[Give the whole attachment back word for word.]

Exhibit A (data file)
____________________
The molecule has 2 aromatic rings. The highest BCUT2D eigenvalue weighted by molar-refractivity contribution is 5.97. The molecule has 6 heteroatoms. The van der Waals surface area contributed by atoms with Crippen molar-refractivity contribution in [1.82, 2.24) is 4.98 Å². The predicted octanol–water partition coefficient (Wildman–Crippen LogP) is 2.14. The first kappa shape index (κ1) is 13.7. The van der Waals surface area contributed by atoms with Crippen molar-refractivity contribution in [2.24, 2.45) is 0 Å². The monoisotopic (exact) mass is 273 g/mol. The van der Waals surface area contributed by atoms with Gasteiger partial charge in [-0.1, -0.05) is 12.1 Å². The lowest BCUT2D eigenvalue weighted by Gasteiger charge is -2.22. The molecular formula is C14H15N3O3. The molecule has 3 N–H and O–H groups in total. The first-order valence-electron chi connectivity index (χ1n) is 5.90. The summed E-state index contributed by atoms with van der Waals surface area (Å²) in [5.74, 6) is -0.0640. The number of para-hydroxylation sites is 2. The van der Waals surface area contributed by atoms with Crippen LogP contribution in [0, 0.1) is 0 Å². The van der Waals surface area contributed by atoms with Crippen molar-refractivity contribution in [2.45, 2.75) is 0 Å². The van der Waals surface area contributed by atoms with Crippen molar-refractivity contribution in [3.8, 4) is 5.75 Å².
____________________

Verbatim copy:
The molecule has 2 aromatic rings. The highest BCUT2D eigenvalue weighted by molar-refractivity contribution is 5.97. The molecule has 6 heteroatoms. The van der Waals surface area contributed by atoms with Crippen molar-refractivity contribution in [1.82, 2.24) is 4.98 Å². The predicted octanol–water partition coefficient (Wildman–Crippen LogP) is 2.14. The first kappa shape index (κ1) is 13.7. The van der Waals surface area contributed by atoms with Crippen molar-refractivity contribution in [2.24, 2.45) is 0 Å². The monoisotopic (exact) mass is 273 g/mol. The van der Waals surface area contributed by atoms with Gasteiger partial charge in [-0.1, -0.05) is 12.1 Å². The lowest BCUT2D eigenvalue weighted by Gasteiger charge is -2.22. The molecular formula is C14H15N3O3. The molecule has 3 N–H and O–H groups in total. The first-order valence-electron chi connectivity index (χ1n) is 5.90. The summed E-state index contributed by atoms with van der Waals surface area (Å²) in [5.74, 6) is -0.0640. The number of para-hydroxylation sites is 2. The van der Waals surface area contributed by atoms with Crippen LogP contribution in [0, 0.1) is 0 Å². The van der Waals surface area contributed by atoms with Crippen molar-refractivity contribution in [2.45, 2.75) is 0 Å². The van der Waals surface area contributed by atoms with Crippen molar-refractivity contribution in [3.8, 4) is 5.75 Å².